Ten Hidden Europe Travel Fees

These fees can add up quickly!

We want our money to go as far as possible when we travel. We picture spending our money on tours or sites or long memorable meals. We don’t picture our money going towards extra fees like not printing your boarding pass or eating bread at a restaurant. Know these 10 things ahead of time so your money will go towards eating creme brulee in Paris instead of using the restroom at a train station. Make sure you know these fees so you can avoid the unnecessary ones (and budget for the necessary ones).

1.) Using the restroom  

Yes, some places charge to use the bathroom. Trying to find change to use the restroom (when you really have to go) can be one of the worst things ever. Many of the “pay to use” restrooms I have seen have been at train stations. Many public bathrooms in cities will also charge you. As a rule, if the bathroom is free then use it. Use the restroom at the restaurant or airport so hopefully you won’t have to pay for one later. However, sometimes you just have to pay up. If it’s the only option around it’s not worth being cheap. (And usually these are the nicest restrooms too!)

2.) Extra airline fees

When traveling by plane, READ ALL THE FINE PRINT ahead of time! This especially applies to budget airlines, but even the standard airlines are getting more strict with their rules. Budget airlines are notorious for making money off of all the tiny extra fees. You will be charged if you don’t print and bring your boarding pass. All drinks and food on flights are an extra charge (even bottled water) so bring your own on board if it’s a long flight. All airlines are super strict on luggage weight/size and they will charge you if even your carry-on is over the limits. (Yes, I have seen flight attendants measuring and weighing carry-ons at the gate!)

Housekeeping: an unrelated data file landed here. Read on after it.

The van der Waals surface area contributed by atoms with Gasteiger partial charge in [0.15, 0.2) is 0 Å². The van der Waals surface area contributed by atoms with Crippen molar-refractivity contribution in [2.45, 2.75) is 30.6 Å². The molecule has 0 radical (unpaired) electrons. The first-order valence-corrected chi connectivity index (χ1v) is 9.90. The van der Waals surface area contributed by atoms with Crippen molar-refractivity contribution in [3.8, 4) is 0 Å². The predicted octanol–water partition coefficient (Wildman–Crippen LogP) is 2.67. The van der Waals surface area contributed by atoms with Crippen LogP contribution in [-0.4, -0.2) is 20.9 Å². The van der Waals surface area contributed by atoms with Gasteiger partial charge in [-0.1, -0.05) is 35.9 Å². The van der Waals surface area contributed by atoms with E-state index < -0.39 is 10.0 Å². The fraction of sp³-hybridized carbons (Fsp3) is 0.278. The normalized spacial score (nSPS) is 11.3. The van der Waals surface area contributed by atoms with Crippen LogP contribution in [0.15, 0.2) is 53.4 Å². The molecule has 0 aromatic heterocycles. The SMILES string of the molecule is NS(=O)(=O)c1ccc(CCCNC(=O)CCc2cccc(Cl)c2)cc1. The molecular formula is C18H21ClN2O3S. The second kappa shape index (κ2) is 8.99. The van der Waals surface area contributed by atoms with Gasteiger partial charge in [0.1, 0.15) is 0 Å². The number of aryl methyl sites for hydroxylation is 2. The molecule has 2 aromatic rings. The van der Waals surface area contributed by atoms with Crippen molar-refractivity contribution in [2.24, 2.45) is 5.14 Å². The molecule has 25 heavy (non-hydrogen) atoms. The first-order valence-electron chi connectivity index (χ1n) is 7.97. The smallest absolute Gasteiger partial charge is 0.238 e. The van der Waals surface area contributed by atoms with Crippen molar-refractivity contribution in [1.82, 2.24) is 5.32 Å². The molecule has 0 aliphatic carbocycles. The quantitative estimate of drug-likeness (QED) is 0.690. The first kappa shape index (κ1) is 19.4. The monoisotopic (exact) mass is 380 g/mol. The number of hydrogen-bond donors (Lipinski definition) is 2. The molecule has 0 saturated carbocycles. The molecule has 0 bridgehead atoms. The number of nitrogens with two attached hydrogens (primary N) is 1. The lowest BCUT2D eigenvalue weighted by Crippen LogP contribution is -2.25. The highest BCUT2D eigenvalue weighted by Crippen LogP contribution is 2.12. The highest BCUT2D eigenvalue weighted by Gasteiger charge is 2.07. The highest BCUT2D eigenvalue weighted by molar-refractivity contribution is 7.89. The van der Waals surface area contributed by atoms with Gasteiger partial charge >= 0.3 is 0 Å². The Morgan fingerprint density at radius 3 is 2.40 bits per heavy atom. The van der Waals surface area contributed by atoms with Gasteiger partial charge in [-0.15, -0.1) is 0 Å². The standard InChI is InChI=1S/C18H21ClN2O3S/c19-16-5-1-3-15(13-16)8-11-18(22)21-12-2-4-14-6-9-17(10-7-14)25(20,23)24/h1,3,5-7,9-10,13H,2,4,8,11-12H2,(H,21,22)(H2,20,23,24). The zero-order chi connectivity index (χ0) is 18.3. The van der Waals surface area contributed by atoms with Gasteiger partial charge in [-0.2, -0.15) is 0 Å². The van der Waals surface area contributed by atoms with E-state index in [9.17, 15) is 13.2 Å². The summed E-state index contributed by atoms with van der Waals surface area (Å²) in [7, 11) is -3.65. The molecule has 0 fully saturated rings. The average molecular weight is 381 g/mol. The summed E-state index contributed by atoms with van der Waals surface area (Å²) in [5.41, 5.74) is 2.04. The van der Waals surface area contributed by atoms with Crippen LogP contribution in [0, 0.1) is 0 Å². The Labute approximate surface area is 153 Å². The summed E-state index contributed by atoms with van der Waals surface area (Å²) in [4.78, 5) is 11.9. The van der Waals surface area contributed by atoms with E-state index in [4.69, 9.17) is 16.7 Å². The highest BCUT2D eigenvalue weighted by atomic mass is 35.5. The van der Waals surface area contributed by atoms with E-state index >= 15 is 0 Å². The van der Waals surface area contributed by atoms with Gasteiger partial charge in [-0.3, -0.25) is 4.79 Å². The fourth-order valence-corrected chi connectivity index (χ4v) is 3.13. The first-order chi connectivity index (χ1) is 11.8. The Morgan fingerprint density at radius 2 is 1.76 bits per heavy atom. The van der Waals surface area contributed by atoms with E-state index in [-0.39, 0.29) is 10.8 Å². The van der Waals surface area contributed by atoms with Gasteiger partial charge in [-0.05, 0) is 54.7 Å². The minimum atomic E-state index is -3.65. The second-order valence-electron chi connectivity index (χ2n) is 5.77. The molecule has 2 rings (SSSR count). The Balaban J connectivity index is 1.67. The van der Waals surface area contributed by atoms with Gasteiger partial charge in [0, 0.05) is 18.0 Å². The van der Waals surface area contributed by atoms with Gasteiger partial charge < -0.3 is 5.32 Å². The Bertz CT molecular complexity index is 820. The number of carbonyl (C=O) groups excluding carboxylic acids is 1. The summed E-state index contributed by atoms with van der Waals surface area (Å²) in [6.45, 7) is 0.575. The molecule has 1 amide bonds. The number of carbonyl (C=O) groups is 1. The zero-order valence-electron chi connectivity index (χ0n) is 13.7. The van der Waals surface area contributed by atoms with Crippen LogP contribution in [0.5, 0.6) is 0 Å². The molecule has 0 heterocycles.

Enjoy this view without worrying about the extra fees of flying!

Enjoy this view without worrying about the extra fees of flying!

3.) Extra hostel fees

If you are staying in a hostel, make sure you know if they charge fees for towel or sheet rentals. Bringing your own will save you money or choosing a different hostel that includes everything could save you if you don’t want to travel with bedding.

4.) Bottled water at restaurants

The charge for your bottled water at the table will quickly add up. Sometimes (especially in nice restaurants) it is best to be polite and pay for the bottled water. However, I ask for tap water at European restaurants all the time. They will usually fill a glass bottle (just like the ones you pay for) and place it on your table just the same. Just make sure the tap water in the country is ok to drink.

5.) ATM and international transaction fees

Check with your bank before you leave to get all the details on what fees you will be charged at ATMs or using your credit card internationally. Some banks charge a flat fee each time you use an ATM as well as a percentage of how much money you withdraw. Some banks have alliances with other international banks and don’t charge initial fees at partner ATMs. Most credit cards will charge a percentage for all charges not in US dollars. However, many credit cards are now offering no international fees. When I travel, I use my Bank of America card for cash withdrawals (they have international alliances) and I use my credit card with no international fees for any charge I can put on credit. I always research ahead of time the closest ATM to my hotel where I won’t be charged the initial fee so I don’t get stuck searching at the last minute.